McEwen said that in more complex samples, because ASAP is a vaporization method, he can control the temperature to control the appearance of various materials.
For EPA 8270 Megamix, a sample containing about 80 components, we programmed the gas temperature to increase stepwise. We found that it's possible to both obtain some separation of components and reduce suppression effects, so that all the Megamix compounds could be mass measured in less than a minute. Similarly, for polymer additives analysis, all you must do is place a small piece of polymer into an mp tube and heat it with the heat supplied by your LC source to obtain mass spectra of the additives. In fact, at higher temperatures, as high as 500 °C, many polymers produce characteristic thermal fragments that you can use to identify the polymer. The ASAP method has been used with thermal gravimetric analysis (TGA) to identify the volatile components resulting in weight loss.
Figure 2 presents another practical example. A urine sample taken 9 h after a 12-h dose of the over-the-counter remedy Sudafed (Pfizer, New York, New York) shows the molecular ion of ephedrine and a fragment ion. These data were obtained simply by adding 1 μL of untreated urine to the closed-end of an mp tube and ionizing the vaporized components via APCI. McEwen explains:
Of course, there are other things in the sample. But I selected the optimum temperature to make ephedrine stand out. At higher temperature you see many more compounds. Indeed, you can expect to see anything in the urine sample that can be vaporized.
Many of us have seen the advertisements for DART in which paper currency is held in the source to detect cocaine. After seeing that demonstration, McEwen thought he should be able to achieve the same result with ASAP:
"We had been using the API solids probe for some time to analyze synthetic samples quickly. It occurs to me that of all the alternative uses until DART was announced. Thanks to the innovative ideas of DART's developers, we discovered that ASAP had similar attributes such as the nice mass spectrum of cocaine we observe from almost all used currency."
It occurs to me that such ease of adaptability extends teaching the concepts of mass spectrometry even to the undergraduate level.
No sample preparation
Imagine assaying biological tissue without first needing to prepare the sample — something as simple as taking a particle of carrot, heating it, and seeing expected components like beta-carotene. McEwen routinely has used the ASAP method for tissue analysis as well as performing other analytical chores without sample preparation. In one example, the spectrum for nepetalactone, a major leaf component of the catnip plant, is obtained easily. However, were you to put the plant in a cold, dark room and leave it there for a couple of weeks, it would become less interested in making nepetalactone and significant chemical changes would occur (Figure 3). McEwen said, "With ASAP, we immediately see the chemical changes, at least for the vaporizable components. I haven't taken the time to analyze these new components, but I do have accurate mass and MS-MS spectra if anyone wants to go through them and determine the structures."
Atmospheric GC: A Complementary Technique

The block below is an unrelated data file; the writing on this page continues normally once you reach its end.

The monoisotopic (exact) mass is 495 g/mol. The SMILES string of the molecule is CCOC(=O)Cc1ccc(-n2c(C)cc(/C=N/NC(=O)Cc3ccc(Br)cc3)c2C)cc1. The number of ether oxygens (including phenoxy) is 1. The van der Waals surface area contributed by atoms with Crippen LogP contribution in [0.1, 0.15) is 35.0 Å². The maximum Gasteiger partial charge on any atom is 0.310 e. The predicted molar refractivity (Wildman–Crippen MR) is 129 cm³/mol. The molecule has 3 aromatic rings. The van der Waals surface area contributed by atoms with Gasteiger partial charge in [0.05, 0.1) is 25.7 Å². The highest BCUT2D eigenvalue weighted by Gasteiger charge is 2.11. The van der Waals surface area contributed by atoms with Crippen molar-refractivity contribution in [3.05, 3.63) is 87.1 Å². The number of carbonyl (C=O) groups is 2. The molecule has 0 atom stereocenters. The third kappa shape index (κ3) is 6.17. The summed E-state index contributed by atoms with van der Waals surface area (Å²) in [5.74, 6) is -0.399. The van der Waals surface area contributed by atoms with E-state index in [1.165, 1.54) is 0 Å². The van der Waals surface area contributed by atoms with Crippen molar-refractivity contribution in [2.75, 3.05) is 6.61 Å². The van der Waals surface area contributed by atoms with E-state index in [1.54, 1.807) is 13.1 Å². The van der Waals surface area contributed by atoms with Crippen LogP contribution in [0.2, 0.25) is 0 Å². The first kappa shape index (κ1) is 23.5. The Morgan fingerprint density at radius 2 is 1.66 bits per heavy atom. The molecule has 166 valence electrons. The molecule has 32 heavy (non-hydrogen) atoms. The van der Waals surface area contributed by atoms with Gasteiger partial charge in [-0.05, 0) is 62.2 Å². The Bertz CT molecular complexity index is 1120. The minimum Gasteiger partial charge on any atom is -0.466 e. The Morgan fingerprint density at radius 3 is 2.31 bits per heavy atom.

ASAP is a rapid method for analyzing samples at atmospheric pressure. It also is compatible with another alternative, atmospheric pressure gas chromatography (GC–APMS) on any LC–MS instrument, which also requires only a simple ion source modification. ESI instruments are designed to perform gas-phase ionization, so it stands to reason we can perform GC–MS analyses on an LC–MS instrument. So McEwen added a second separation method to his repertoire. APCI and, more recently, atmospheric pressure photoionization (APPI) have both been used to create ions from the GC stream with success. McEwen sums his effort:
We have basically done nothing to it [GC–APMS] but put a GC transfer line in the position normally occupied by the LC–ESI-APCI probe. We use either the standard APCI needle for the discharge or the standard Syagen [Tustin, California] APPI lamp to produce ions. For best results, the ion source must be continuously purged with a clean, dry gas like nitrogen, and the transfer line must be heated over its entire length.
There are some advantages of GC–MS over LC–MS. GC historically has provided higher chromatographic resolution than LC, and with more peak capacity, although for a narrower range of compounds. As demonstrated with the commercialization of work at ultrahigh pressures (7,8), both LC and GC are now capable of one-second-wide peaks. Yet, GC does prove itself of critical value. Given its much greater sensitivity for certain compounds, you can see compounds that are not visible with any of the liquid introduction methods. Also, because GC analytes can be introduced as solids, problems with analyte solubility are nonexistent. Finally, other advantages, like the relative ease of temperature programming compared with solvent programming, and the convenient utility of having GC handy in a predominantly LC environment, are convincing arguments for GC's presence in the laboratory.
The bonus effect of a readily available GC system manifests itself in the surprise you experience at finding many more peaks present than those you saw using just the liquid introduction techniques. At times, a peak can appear in the UV trace but you cannot see it in the electrospray or APCI mass spectrum. McEwen explains the advantages of GC APPI over discharge-initiated APCI: